A:

Fixed assets are long-term, tangible assets such as land, equipment, buildings, furniture and vehicles. Fixed assets are parts of the company that help with production and are components that last over time in the company. They are physical assets that can be seen. They are not used for liquidation purposes to contain debt within a business or cashed out in any way to aid a business financially.

Current assets are the general inventory of a company, including cash, accounts receivable, insurance claims, investments, and intangible or non-physical items. Current assets account for the worth of a company, showing the earnings-to-debt ratio by the year's end. Each current asset has the ability to be cashed out to financially help the business or liquidated to save the company from debt or bankruptcy.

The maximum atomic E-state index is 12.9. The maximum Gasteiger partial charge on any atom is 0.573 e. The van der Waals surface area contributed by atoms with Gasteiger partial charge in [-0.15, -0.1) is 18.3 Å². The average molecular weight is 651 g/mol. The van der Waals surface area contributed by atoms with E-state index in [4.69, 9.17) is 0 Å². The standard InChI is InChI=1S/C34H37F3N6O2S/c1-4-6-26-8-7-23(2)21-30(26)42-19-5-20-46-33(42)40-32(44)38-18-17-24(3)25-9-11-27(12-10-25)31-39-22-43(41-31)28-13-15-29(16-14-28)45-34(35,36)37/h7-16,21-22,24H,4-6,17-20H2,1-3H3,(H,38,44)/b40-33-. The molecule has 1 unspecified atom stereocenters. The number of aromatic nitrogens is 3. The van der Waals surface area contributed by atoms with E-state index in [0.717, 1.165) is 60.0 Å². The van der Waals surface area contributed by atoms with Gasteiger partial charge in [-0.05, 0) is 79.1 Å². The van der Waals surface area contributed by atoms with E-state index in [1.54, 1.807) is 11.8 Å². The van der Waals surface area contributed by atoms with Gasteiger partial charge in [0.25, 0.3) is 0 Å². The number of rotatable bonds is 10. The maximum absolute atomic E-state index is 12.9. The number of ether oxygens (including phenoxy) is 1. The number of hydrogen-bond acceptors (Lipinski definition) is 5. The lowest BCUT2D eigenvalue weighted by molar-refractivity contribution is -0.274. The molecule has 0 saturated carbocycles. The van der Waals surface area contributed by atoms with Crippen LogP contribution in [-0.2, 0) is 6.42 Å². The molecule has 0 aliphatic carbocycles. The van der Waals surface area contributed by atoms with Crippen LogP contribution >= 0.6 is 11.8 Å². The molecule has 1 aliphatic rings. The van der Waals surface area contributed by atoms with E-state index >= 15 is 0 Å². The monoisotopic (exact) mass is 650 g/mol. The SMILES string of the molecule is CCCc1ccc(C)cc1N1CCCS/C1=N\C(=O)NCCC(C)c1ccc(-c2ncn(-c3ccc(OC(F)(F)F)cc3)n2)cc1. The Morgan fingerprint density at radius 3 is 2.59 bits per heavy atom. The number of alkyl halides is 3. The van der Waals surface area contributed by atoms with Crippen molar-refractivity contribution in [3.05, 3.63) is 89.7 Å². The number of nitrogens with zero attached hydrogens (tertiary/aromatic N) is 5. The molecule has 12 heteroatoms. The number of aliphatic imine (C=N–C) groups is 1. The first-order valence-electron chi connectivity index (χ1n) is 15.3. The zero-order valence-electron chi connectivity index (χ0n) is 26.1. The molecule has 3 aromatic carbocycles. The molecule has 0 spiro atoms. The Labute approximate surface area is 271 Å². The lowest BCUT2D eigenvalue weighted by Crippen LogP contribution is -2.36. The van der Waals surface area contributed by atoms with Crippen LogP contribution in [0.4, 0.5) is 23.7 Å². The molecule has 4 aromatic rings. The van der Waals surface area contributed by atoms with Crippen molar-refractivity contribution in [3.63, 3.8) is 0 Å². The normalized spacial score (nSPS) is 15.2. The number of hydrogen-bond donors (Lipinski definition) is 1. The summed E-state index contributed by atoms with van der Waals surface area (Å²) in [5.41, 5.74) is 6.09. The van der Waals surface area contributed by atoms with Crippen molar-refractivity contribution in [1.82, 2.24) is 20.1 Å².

Fixed and current assets are recorded on a balance sheet, which is a statement showing the worth of a company at a certain point in time. The balance sheet shows the company's spending habits and inventory compared to its income. This helps the company determine where to cut back expenses and how to plan future budgets.

The three main categories to fill out on a balance sheet are assets, liabilities and owner's equity. The assets are the fixed and current assets. Liabilities are items causing debt to the company, and equity is the value of shares issued by a company. Each balance sheet is filled out annually so that potential investors or banks know if the company as a whole is a liability or investment opportunity.

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